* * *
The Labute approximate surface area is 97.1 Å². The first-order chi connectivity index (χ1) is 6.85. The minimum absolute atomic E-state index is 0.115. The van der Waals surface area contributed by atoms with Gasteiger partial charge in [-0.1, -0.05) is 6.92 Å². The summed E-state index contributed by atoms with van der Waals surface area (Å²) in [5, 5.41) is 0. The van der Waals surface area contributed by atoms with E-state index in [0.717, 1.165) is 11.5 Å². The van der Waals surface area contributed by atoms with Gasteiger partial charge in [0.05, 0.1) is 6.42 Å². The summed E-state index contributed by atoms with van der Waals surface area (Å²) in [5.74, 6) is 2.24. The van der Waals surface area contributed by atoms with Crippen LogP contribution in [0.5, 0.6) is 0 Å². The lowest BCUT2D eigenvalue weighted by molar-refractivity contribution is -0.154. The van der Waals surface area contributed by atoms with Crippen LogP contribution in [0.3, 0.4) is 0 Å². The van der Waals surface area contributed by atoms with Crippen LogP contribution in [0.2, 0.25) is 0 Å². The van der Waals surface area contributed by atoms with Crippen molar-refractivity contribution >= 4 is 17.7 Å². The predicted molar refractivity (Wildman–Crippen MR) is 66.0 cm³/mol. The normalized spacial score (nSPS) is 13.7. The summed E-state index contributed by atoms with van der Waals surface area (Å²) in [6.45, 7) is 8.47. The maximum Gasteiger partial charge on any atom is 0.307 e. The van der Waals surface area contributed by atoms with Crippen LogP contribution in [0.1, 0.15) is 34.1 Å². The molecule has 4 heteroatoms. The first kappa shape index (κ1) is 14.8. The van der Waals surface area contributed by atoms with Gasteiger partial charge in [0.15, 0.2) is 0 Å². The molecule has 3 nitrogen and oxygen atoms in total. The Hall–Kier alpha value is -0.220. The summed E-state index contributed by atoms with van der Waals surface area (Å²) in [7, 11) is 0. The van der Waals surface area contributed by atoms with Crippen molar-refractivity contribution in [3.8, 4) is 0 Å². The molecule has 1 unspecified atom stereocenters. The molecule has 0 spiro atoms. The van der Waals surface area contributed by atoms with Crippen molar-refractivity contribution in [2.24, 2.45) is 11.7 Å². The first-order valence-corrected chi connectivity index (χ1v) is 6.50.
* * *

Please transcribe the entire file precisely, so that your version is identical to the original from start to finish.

The Labute approximate surface area is 97.1 Å². The first-order chi connectivity index (χ1) is 6.85. The minimum absolute atomic E-state index is 0.115. The van der Waals surface area contributed by atoms with Gasteiger partial charge in [-0.1, -0.05) is 6.92 Å². The summed E-state index contributed by atoms with van der Waals surface area (Å²) in [5, 5.41) is 0. The van der Waals surface area contributed by atoms with E-state index in [0.717, 1.165) is 11.5 Å². The van der Waals surface area contributed by atoms with Gasteiger partial charge in [0.05, 0.1) is 6.42 Å². The summed E-state index contributed by atoms with van der Waals surface area (Å²) in [5.74, 6) is 2.24. The van der Waals surface area contributed by atoms with Crippen LogP contribution in [0.5, 0.6) is 0 Å². The lowest BCUT2D eigenvalue weighted by molar-refractivity contribution is -0.154. The van der Waals surface area contributed by atoms with Crippen LogP contribution in [0.3, 0.4) is 0 Å². The van der Waals surface area contributed by atoms with Crippen LogP contribution in [0.2, 0.25) is 0 Å². The van der Waals surface area contributed by atoms with Crippen molar-refractivity contribution >= 4 is 17.7 Å². The predicted molar refractivity (Wildman–Crippen MR) is 66.0 cm³/mol. The normalized spacial score (nSPS) is 13.7. The summed E-state index contributed by atoms with van der Waals surface area (Å²) in [6.45, 7) is 8.47. The maximum Gasteiger partial charge on any atom is 0.307 e. The van der Waals surface area contributed by atoms with Crippen LogP contribution in [0.1, 0.15) is 34.1 Å². The molecule has 4 heteroatoms. The first kappa shape index (κ1) is 14.8. The van der Waals surface area contributed by atoms with Gasteiger partial charge in [0.15, 0.2) is 0 Å². The molecule has 3 nitrogen and oxygen atoms in total. The Hall–Kier alpha value is -0.220. The summed E-state index contributed by atoms with van der Waals surface area (Å²) in [7, 11) is 0. The van der Waals surface area contributed by atoms with Crippen molar-refractivity contribution in [3.8, 4) is 0 Å². The molecule has 1 unspecified atom stereocenters. The molecule has 0 spiro atoms. The van der Waals surface area contributed by atoms with Crippen molar-refractivity contribution in [2.24, 2.45) is 11.7 Å². The first-order valence-corrected chi connectivity index (χ1v) is 6.50.